The Water Selector™ (patent pending) focuses on preventing source water issues from ever leaving the source and is a key part of effective raw water treatment and an integral component of a comprehensive reservoir management program. By continuously real-time monitoring reservoir water quality over the entire depth profile and allowing operators to choose the raw water they want to treat with active withdrawal control, the system will reduce chemical costs, reduce risk of negative treatment outcomes, and improve treatment facility and reservoir management capital improvement planning.

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RapiSand Plus™
WesTech Engineering (Salt Lake City); www.westech-inc.com

 

The RapiSand Plus™ package water treatment system is designed with a comprehensive process of ballasted flocculation followed by media filtration. This product innovatively combines clarification and filtration into a single unit, resulting in excellent water quality. The system is ideal for small- to medium-sized plants, which effectively treats high solids waters, flashy waters, and difficult-to-treat waters under challenging conditions.

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Multi Gas Clip Simple Plus
Gas Clip Technologies (Cedar Hill, Texas); www.gascliptech.com

The Multi Gas Clip Simple Plus is a portable four-gas detector, which runs for 3 years without charging or calibration. Sensor or battery replacement is not necessary. The infrared lower explosive limit sensor technology is the secret to the long-lasting durability of this low maintenance detector. The system reliably tests for hydrogen sulfide, carbon monoxide, oxygen, and combustible gases 24/7, even in oxygen-deficient or oxygen-enriched environments.

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Concrete inspection tool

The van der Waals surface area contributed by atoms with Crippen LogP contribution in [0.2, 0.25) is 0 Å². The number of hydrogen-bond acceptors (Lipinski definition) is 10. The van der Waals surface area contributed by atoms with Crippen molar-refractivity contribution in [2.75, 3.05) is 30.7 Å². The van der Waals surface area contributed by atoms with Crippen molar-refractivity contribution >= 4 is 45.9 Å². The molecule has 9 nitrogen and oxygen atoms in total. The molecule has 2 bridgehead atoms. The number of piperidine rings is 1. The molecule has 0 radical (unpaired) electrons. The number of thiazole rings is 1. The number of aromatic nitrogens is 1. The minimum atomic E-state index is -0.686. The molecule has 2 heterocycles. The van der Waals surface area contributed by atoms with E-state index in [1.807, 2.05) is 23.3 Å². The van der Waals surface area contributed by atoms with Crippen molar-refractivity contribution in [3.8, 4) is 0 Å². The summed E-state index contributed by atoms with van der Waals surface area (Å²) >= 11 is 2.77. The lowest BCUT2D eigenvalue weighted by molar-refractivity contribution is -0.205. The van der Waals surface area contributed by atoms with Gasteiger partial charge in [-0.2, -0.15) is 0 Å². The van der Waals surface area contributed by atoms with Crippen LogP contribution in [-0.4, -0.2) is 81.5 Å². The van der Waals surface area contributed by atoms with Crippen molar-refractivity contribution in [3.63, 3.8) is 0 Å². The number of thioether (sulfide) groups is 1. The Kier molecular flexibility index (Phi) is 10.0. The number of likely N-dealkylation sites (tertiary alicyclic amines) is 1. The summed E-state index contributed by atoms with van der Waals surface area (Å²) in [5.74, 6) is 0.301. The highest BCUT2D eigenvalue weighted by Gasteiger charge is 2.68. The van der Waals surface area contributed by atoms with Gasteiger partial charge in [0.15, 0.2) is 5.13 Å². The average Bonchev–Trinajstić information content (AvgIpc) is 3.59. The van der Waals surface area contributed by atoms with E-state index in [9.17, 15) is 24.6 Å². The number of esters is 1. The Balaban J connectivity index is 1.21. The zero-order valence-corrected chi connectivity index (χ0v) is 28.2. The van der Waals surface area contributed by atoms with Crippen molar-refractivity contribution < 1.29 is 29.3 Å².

PICA Corp. (Edmonton, Alberta, Canada); www.picacorp.com

The SeeSnake raft tool is designed for concrete cylinder pipe examination. The tool detects cylinder corrosion and wire breaks. The tool can be inserted through a manway into a drained pipe and pulled by tether to the next manway. Other features include very high resolution, and pits as small as 1 in. x 50% deep. 

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Flotation unit
Salher (Madrid, Spain); www.salher.com

The VESPA® is a fully automated compact and modular dissolved air flotation designed to treat and reduce high concentrations of suspendedmatters including solids, emulsified oil, and grease from wastewater for flows up to 20 m3/h. The system is a robust and ultra-resistant plug- and-play solution that is provided with all accessories for an optimal efficiency. The system also features an adjustable height water collector flexible to contaminating loads variations, a leveling system for installation in uneven grounds, and a transparent methacrylate cover for easy cleaning and odor-free supervision.

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Microbial testing system​